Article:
Hi @ZCs,

I appreciate your thinking about this, and will try give some ideas. Again, way to go for thinking about this. Yes, itâ€™s a hard problem, and there are not â€śeasyâ€ť answers.

These few thoughts / ideas are not concrete answers, but If youâ€™re more specific about methods / algorithms, I can try to be more specific. Since you mentioned segmentation in particular, Iâ€™ll talk about that.

## Philosophical thoughts

Many segmentation methods are optimization methods, so its possible to confirm that the optimization â€śpartâ€ť is working correctly: i.e. is a local minimum of the cost found. I would not call methods like this â€śheuristicâ€ť methods because there is a specific costs function that they optimize, and they can and do successfully optimize the given cost.

For example, usually a heuristic is used to choose the number of clusters when using Kmeans. But given K, Kmeans itself I would not call â€śheuristicâ€ť.

Sometimes those methods perform badly though. Not badly in that they failed to optimize the cost, but badly in that the cost we gave them doesnâ€™t reflect the thing we really want: â€śsegmentâ€ť the object != minimize the functional I made up. Heuristic methods can perform better because sometimes the functionals we know how to write down using math and optimize are not good at the task we care about.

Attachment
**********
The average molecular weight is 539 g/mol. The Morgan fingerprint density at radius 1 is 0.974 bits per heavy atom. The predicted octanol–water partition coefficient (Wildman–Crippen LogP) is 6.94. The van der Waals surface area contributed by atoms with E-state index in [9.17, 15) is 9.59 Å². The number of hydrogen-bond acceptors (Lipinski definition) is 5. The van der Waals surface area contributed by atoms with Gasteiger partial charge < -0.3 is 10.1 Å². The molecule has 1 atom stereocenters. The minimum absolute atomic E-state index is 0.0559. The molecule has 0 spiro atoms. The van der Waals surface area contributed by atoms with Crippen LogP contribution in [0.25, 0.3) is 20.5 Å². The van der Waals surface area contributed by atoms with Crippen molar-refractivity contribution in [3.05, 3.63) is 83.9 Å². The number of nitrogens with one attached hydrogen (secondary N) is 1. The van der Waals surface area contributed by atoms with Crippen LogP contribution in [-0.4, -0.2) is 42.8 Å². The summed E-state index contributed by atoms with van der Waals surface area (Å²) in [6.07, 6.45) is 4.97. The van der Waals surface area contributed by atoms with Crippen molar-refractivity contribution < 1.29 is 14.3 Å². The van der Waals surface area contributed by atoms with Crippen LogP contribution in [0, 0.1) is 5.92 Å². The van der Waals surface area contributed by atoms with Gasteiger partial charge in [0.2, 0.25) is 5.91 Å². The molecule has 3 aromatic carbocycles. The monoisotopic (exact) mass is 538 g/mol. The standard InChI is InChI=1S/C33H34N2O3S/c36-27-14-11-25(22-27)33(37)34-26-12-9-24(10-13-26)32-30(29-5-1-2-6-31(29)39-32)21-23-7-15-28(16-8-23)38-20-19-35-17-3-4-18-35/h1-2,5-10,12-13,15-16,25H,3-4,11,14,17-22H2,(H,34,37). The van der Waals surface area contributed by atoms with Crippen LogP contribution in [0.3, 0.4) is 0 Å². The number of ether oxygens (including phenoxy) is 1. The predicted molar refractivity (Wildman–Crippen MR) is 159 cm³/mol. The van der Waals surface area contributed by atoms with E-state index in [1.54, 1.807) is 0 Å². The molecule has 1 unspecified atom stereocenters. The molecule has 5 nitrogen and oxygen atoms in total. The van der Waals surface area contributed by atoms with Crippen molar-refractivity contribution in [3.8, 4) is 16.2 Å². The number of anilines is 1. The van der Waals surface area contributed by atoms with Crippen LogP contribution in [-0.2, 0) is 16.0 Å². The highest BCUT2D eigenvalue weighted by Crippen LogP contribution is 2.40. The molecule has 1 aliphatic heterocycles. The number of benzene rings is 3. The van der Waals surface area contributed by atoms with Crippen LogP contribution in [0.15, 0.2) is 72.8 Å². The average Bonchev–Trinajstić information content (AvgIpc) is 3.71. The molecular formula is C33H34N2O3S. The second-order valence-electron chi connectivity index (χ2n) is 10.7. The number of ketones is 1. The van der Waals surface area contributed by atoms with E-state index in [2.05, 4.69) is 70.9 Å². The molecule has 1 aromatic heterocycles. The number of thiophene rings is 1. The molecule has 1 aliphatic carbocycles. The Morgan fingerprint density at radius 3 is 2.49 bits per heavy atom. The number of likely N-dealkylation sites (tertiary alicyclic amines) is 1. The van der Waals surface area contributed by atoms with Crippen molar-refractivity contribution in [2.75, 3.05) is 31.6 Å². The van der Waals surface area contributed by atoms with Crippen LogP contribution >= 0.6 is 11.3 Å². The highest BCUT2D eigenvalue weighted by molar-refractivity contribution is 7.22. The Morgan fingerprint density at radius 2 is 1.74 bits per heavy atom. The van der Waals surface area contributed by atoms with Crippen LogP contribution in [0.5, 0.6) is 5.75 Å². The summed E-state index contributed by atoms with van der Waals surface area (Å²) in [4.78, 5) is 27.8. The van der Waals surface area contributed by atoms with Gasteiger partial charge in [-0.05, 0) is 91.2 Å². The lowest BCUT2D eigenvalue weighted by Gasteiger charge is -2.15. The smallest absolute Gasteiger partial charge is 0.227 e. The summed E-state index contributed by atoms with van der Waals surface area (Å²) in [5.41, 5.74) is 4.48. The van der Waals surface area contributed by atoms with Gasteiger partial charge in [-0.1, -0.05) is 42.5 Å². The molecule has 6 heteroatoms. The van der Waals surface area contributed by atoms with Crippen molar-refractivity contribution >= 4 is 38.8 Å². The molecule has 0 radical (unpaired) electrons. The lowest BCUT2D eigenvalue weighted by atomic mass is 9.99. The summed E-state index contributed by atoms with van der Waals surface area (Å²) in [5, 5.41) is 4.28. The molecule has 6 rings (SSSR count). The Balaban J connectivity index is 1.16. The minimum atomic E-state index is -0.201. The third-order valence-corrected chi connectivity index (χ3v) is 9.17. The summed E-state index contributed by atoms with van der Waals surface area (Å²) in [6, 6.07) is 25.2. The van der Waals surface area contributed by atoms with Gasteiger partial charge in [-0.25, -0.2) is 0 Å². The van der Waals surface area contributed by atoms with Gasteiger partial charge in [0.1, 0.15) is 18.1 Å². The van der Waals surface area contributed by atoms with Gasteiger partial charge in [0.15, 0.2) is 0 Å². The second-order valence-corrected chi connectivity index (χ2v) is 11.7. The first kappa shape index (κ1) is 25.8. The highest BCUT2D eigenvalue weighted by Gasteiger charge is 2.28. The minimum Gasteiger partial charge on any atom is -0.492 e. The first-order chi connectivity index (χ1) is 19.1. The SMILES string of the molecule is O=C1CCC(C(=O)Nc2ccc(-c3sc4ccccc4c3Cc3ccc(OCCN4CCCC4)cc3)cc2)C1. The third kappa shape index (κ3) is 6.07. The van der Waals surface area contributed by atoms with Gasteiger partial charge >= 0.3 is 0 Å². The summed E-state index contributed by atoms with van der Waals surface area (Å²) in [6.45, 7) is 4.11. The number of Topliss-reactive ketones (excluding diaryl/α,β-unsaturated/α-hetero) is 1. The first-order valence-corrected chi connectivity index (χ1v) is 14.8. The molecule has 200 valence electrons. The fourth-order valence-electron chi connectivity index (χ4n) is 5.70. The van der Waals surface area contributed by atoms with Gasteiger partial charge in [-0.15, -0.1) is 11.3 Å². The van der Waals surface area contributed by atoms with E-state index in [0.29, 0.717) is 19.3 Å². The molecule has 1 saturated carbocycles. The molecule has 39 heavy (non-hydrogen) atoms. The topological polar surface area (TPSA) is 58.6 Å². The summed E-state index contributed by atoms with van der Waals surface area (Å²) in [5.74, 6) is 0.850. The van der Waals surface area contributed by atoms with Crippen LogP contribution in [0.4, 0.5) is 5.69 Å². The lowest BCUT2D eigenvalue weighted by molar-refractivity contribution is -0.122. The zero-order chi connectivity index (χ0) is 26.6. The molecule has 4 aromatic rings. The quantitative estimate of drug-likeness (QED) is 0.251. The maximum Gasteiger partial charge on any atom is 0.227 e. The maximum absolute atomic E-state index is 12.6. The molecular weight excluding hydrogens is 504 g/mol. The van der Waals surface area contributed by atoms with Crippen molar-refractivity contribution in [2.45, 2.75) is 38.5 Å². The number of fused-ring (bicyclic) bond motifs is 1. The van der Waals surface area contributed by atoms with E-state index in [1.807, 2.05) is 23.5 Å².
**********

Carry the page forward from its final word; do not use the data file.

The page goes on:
## Tests

I cannot find an automated way of assessing an algorithm (e.g. segmentation) without checking the result by the naked eyes.

Related to @masamihaga 's suggestion

Generate synthetic images for which you

- know the correct answer
- know adhere to the assumptions of your algorithm

That lets you separate algorithmic errors from random noise. On point (2) for example, if youâ€™re using /debugging an MRF-based algorithm, you can generate images that are markov.

## Guilt

feel guilty of not being able to *prove* that a method works, which is crucial in research

Maybe it will help your guilt to separate â€ścorrectnessâ€ť from â€śworkingâ€ť, where:

- â€ścorrectnessâ€ť - the algorithm does what it claims to do
- â€śworkingâ€ť - the algorithms produces (close to) correct results on real data

A â€ścorrectâ€ť algorithm may not always â€śwork.â€ť